Unravelling home energy use across Australia
If asked what’s the biggest energy user in Australia, many people would likely say ‘air conditioning in summer’. But they’d be wrong. Paul Ryan and Alan Pears dig deeper into energy use averages and trends.
There are many ways of looking at home energy use. Each one provides useful insights, but can also distort our understanding. In this article, we try to begin unravelling this very big ball of string. We start with an overview, then look more closely.
State-by-state energy use by activity
Figure 1 shows the average metered energy use per household in each state, excluding ‘behind the meter’ solar PV consumption.
The average is the total energy use estimated for each activity, divided by the number of households in that state (see box for more on how this is calculated). This means that the average household in Victoria, for instance, would have 0.46 of a ducted gas heater, 0.70 of a gas water heater and 0.07 of a gas-boosted solar water heater! Even households with the same appliances may consume very different amounts of energy for many reasons.
So, care must be taken in understanding that the average house would not exist in practice, but averages do help illuminate the major contributors to household energy consumption.
Why is average energy use different in each state?
Broad factors are significant, such as climate, performance of buildings and the percentages of homes with various appliances. Which appliances are popular in a state may be dictated by climate—more heating in Victoria compared to Queensland—or historical network configurations—more gas heating in Victoria than Tasmania, for example.
And then the appliances themselves can vary in efficiency. Gas and electric appliances can have very different efficiencies. Gas-fuelled appliances have lower efficiencies, ranging from 60% to 90% due to combustion losses. Electric appliances also vary in efficiency; for example, an electric fan heater converts electricity into heat at 100% efficiency, but a reverse-cycle air conditioner (heat pump) can be 300% to 600% efficient as it extracts and shifts heat from the outside air rather than creating heat directly.
In the colder states, space conditioning, dominated by heating, is the largest energy user. Even though Tasmania is colder than Victoria, its lower heating energy use reflects high use of electric heating with higher efficiency than the gas heating used in most Victorian homes.
Water heating is a big energy user, but it varies across states. NT has quite warm ‘cold’ water and solar heating is widely used. Victorian water heating is dominated by gas, which is less efficient than the electric heating used widely in most other states.
Lighting, cooking and other appliance (whitegoods, IT, TVs etc) energy use per household is fairly similar across the states.
Digging deeper into energy use for specific activities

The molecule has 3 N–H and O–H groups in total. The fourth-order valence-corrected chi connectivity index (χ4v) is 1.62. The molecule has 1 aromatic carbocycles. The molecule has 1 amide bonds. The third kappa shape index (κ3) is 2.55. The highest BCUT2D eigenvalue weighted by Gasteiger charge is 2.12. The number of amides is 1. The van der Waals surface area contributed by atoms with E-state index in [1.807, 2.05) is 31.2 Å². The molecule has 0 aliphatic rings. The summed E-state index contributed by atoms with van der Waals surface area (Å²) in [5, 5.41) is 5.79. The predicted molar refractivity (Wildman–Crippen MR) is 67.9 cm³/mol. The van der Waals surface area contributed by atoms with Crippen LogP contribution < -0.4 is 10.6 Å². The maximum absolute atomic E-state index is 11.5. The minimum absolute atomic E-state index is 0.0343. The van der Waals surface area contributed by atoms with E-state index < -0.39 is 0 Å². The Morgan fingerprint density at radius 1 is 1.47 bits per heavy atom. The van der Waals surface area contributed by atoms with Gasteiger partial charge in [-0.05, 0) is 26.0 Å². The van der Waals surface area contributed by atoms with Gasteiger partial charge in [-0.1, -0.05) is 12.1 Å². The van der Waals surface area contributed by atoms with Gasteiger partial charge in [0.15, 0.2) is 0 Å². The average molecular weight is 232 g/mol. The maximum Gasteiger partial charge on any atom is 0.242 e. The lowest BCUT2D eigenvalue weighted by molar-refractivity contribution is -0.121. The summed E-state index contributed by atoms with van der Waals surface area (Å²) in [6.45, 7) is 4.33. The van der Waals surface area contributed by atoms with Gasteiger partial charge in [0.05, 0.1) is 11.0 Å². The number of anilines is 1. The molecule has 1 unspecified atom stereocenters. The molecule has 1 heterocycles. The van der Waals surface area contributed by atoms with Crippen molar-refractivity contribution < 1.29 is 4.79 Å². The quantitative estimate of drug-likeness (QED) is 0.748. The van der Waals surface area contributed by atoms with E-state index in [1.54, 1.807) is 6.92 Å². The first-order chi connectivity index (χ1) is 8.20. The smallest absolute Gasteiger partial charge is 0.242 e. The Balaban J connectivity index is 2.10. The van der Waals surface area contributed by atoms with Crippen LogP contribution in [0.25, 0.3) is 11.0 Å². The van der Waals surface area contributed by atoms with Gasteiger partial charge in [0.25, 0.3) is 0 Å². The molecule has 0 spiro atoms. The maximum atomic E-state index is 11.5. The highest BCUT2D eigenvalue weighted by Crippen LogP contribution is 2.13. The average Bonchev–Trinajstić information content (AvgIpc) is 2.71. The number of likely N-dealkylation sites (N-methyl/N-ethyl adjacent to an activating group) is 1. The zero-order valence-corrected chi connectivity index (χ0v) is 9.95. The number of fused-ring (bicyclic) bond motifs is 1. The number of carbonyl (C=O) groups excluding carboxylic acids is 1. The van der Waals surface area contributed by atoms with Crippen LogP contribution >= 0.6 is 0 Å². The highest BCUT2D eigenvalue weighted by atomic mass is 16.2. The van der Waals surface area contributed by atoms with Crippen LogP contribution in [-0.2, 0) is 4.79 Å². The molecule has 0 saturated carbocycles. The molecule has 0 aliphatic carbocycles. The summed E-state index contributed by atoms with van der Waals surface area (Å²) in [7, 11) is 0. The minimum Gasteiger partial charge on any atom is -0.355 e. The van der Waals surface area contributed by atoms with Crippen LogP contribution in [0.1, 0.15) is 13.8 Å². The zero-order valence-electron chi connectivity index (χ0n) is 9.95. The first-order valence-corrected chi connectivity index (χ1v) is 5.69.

Figure 2 shows estimates of average space conditioning energy per home within each state in relation to the types of heating and cooling equipment installed.
Cooling is provided by evaporative coolers and fans as well as reverse-cycle equipment capable of both heating and cooling. The latter is used for heating some of the time and cooling for some, but it was not possible to separate those two activities for this graph. However, Table 1 shows the overall cooling and heating energy use by state. The surprising insight is that much less energy is used for cooling than for heating.
A few factors are at play here. First, reverse-cycle air conditioners are 300% to 600% efficient, providing 3 to 6 units of cooling energy per unit of electricity, while gas heaters are only 60% to 90% efficient, providing 0.6 to 0.9 units of heat per unit of gas burnt. Second, most Australians use cooling equipment fairly carefully, and the length of hot seasons is much shorter than cold seasons in many areas, so heating runs for much longer periods within a year. Third, ducted heating systems use much more energy because they heat a much larger area and they are generally very lossy due to duct leaks and thermal losses.
And finally, the relative numbers of homes with each type of heater will affect its overall contribution. In the ACT and Victoria, some 46% of households use gas ducted central heating—almost half!—while another 20% use gas room heaters. In Tassie 31% of households use wood heaters, while other states do not have as large heating loads due to climate.
Of course, newer homes need much less heating if they have been properly built to regulations. Each extra Star rating gives a percentage improvement in heating energy use as shown for Melbourne’s climate in Figure 3. While 8 Stars is the legal minimum in many countries, in Australia we’ve been at 6 Stars for the past 12 years, with any change not on the cards until 2022. [Ed note: Getting an effective change in standards and compliance is something that Renew is working on at the moment, see p. 9 for more.]